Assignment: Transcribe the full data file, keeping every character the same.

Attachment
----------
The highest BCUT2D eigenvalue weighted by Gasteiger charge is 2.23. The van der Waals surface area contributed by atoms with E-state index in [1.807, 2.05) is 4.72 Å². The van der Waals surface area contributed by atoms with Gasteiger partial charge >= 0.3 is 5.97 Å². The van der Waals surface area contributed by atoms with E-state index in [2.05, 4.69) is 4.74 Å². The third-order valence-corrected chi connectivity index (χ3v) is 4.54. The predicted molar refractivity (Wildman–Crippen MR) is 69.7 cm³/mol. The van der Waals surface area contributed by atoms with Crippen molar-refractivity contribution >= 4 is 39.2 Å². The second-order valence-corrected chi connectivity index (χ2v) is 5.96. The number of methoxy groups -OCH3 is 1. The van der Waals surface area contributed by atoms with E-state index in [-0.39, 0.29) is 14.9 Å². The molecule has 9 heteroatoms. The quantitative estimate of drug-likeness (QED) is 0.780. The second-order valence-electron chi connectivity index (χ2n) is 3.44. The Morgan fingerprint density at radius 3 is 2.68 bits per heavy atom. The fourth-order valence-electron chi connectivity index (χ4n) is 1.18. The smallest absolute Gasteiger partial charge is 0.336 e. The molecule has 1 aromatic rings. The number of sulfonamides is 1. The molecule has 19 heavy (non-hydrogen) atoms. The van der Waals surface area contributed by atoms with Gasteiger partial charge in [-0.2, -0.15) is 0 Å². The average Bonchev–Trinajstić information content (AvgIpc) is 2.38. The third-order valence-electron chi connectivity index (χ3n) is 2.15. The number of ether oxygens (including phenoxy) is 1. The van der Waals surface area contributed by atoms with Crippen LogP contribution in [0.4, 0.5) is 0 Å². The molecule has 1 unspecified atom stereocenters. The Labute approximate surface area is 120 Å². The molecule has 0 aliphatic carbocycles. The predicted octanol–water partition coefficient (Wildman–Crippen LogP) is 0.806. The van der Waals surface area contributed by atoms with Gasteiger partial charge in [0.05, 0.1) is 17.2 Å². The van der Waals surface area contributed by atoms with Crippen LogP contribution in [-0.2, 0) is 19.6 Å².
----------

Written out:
The highest BCUT2D eigenvalue weighted by Gasteiger charge is 2.23. The van der Waals surface area contributed by atoms with E-state index in [1.807, 2.05) is 4.72 Å². The van der Waals surface area contributed by atoms with Gasteiger partial charge >= 0.3 is 5.97 Å². The van der Waals surface area contributed by atoms with E-state index in [2.05, 4.69) is 4.74 Å². The third-order valence-corrected chi connectivity index (χ3v) is 4.54. The predicted molar refractivity (Wildman–Crippen MR) is 69.7 cm³/mol. The van der Waals surface area contributed by atoms with Crippen molar-refractivity contribution >= 4 is 39.2 Å². The second-order valence-corrected chi connectivity index (χ2v) is 5.96. The number of methoxy groups -OCH3 is 1. The van der Waals surface area contributed by atoms with E-state index in [-0.39, 0.29) is 14.9 Å². The molecule has 9 heteroatoms. The quantitative estimate of drug-likeness (QED) is 0.780. The second-order valence-electron chi connectivity index (χ2n) is 3.44. The Morgan fingerprint density at radius 3 is 2.68 bits per heavy atom. The fourth-order valence-electron chi connectivity index (χ4n) is 1.18. The smallest absolute Gasteiger partial charge is 0.336 e. The molecule has 1 aromatic rings. The number of sulfonamides is 1. The molecule has 19 heavy (non-hydrogen) atoms. The van der Waals surface area contributed by atoms with Gasteiger partial charge in [-0.2, -0.15) is 0 Å². The average Bonchev–Trinajstić information content (AvgIpc) is 2.38. The third-order valence-electron chi connectivity index (χ3n) is 2.15. The number of ether oxygens (including phenoxy) is 1. The van der Waals surface area contributed by atoms with Crippen LogP contribution in [0.4, 0.5) is 0 Å². The molecule has 1 unspecified atom stereocenters. The Labute approximate surface area is 120 Å². The molecule has 0 aliphatic carbocycles. The predicted octanol–water partition coefficient (Wildman–Crippen LogP) is 0.806. The van der Waals surface area contributed by atoms with Gasteiger partial charge in [0.05, 0.1) is 17.2 Å². The van der Waals surface area contributed by atoms with Crippen LogP contribution in [-0.2, 0) is 19.6 Å².